By Anne Sherry, J.D.
The CFTC's proposal to strengthen regulation of automated trading inspired vociferous debate, particularly on the requirements surrounding source code repositories. Industry groups commented that Regulation AT creates a rigid, inflexible approach and imposes unnecessary burdens on firms, while market watchdogs said that the proposal does not go far enough to curtail market risks.
Reg AT. The proposed rules focus on minimizing the potential for problems that may arise from the automation of order origination, transmission or execution due to malfunctioning algorithms, inadequate testing of algorithms, or other errors. Regulation AT would require the implementation of risk controls such as maximum order message and maximum order size parameters, and the establishment of standards for the development, testing and monitoring of algorithmic trading systems. Certain proprietary traders responsible for significant futures trading volumes would be required to register with the CFTC.
Comment period. Comments on the proposal closed on March 16. To the disappointment of the Futures Industry Association, the Commission denied requests to extend the comment period. The association said that when it disagrees with aspects of a CFTC proposal, it attempts to recommend alternatives. Without the requested extension, FIA was unable to seek input from other organizations and offer consensus solutions. Instead, the organization concentrated on what it called the "most challenging aspects" of the Notice of Proposed Rulemaking.
Definitions. Significantly, FIA takes issue with the way the rule is structured around a defined group of "AT Persons." Applying the various requirements of Regulation AT to a singularly defined group means some requirements will apply too broadly, others too narrowly. For example, risk controls should apply to all electronic trading, not just to AT Persons. Conversely, the rule's documentation, reporting, and testing costs and requirements should not apply to all AT Persons.
Like FIA, the International Swaps and Derivatives Association considers some of the rule's definitions to be too rigid. For example, the definition of algorithmic trading applies indistinguishably to black box trading, which occurs without any human interaction, and standardized execution algorithms, where orders are initiated by a natural person. These models pose different levels of risk, and the definition should reflect the level of human judgment involved in trade execution.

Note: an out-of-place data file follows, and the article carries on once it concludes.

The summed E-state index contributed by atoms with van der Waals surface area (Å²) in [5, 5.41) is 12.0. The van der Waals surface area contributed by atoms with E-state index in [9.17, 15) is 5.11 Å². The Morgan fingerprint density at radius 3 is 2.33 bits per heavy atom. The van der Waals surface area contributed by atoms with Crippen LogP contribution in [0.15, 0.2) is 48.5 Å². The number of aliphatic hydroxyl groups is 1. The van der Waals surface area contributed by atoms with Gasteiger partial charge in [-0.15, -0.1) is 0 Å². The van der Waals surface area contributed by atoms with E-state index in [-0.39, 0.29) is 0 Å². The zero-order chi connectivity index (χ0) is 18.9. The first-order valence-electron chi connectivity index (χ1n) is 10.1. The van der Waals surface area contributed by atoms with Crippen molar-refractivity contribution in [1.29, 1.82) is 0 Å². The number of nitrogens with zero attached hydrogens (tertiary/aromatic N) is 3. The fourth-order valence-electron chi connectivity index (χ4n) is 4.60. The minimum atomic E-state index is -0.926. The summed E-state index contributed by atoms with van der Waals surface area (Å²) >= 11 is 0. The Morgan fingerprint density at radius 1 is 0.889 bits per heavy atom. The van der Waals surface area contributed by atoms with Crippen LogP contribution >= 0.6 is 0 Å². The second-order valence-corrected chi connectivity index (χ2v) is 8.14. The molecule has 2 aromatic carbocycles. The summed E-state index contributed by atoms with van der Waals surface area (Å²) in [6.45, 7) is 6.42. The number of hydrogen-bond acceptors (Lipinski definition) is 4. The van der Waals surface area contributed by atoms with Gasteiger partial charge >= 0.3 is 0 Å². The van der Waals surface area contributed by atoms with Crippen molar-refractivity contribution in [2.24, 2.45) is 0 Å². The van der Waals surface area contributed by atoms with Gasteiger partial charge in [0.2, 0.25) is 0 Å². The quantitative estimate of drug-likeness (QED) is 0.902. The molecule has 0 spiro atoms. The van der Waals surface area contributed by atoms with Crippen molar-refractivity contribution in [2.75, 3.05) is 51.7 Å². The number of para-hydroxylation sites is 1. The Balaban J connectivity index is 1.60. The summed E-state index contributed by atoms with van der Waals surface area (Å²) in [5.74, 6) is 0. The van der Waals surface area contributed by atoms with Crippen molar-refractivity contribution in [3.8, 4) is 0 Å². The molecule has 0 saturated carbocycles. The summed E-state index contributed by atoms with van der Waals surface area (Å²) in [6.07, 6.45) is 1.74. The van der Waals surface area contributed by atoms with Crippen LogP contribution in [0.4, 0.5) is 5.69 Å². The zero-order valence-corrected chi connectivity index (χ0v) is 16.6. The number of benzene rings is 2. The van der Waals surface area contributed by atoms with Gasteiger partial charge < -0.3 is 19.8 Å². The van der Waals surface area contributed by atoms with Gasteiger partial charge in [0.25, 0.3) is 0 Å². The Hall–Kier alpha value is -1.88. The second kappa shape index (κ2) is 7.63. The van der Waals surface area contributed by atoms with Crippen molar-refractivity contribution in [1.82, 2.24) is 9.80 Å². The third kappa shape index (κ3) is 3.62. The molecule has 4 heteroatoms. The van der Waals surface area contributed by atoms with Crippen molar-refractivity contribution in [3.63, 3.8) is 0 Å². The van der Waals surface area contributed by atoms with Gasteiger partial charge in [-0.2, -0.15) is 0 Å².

Source code requirements. Industry commenters objected to the proposal's requirement that AT Persons maintain a source code repository and make code available for inspection by agency officials. These "unprecedented" provisions for on-demand inspection without any formal process of law could violate the constitutional rights of source code owners, FIA wrote. SIFMA's Asset Management Group also urged that the source code requirements be removed. These provisions are not adequately tied to risk, and their benefits do not justify threatening the security of proprietary information. ISDA concurred: as the "lifeblood" and most valuable IP of a firm, source code is completely different from traditional books and records.
Americans for Financial Reform, in contrast, strongly supports the source code provisions. Without access to the code, market regulators will not be able to determine the actual causes of trading events, the group wrote. "More fundamentally, any exemption from routine source code inspection would be an unjustified exemption from regulatory oversight that is routine for other types of traders in the financial markets" AFR compared source code to correspondence between humans at a brokerage, such as an email with conditions for carrying out a trade, which would be open to inspection as books and records.
Better Markets also supported the source code requirements, calling them "perhaps the most important and effective provision in the proposed rule." Objections are unfounded, the group said, because no firm will be required to make source code public or submit it for unsolicited examination. Better Markets and AFR both noted the difficulties market regulators faced in piecing together data to determine the causes of the 2010 Flash Crash.
Regulatory approach. Overall, SIFMA's AMG said that the compliance costs of the proposal outweigh any marginal benefits that extend beyond designated contract market (DCM) and industry practices. AMG favors the FIA Guide to the Development and Operation of Automated Trading Systems, whose recommendations have already been adopted by many market participants, over the CFTC's one-size-fits-all approach. ISDA echoed AMG's concerns. While supporting the CFTC's efforts to minimize risk, the association cautioned that impractical, prescriptive requirements could deter market participants from improving their risk control systems.
In contrast to the view of industry groups that see the proposal as a rigid, prescriptivist approach, AFR said that it does not go far enough to rein in market participants. The group described it as "an essentially self-regulatory approach" that permits AT Persons to select their own levels of risk limits. Better Markets urged the CFTC to go further by requiring a threshold test before considering DCM applications; prohibiting per-trade benefits; and requiring DCMs to post incentive programs on their websites.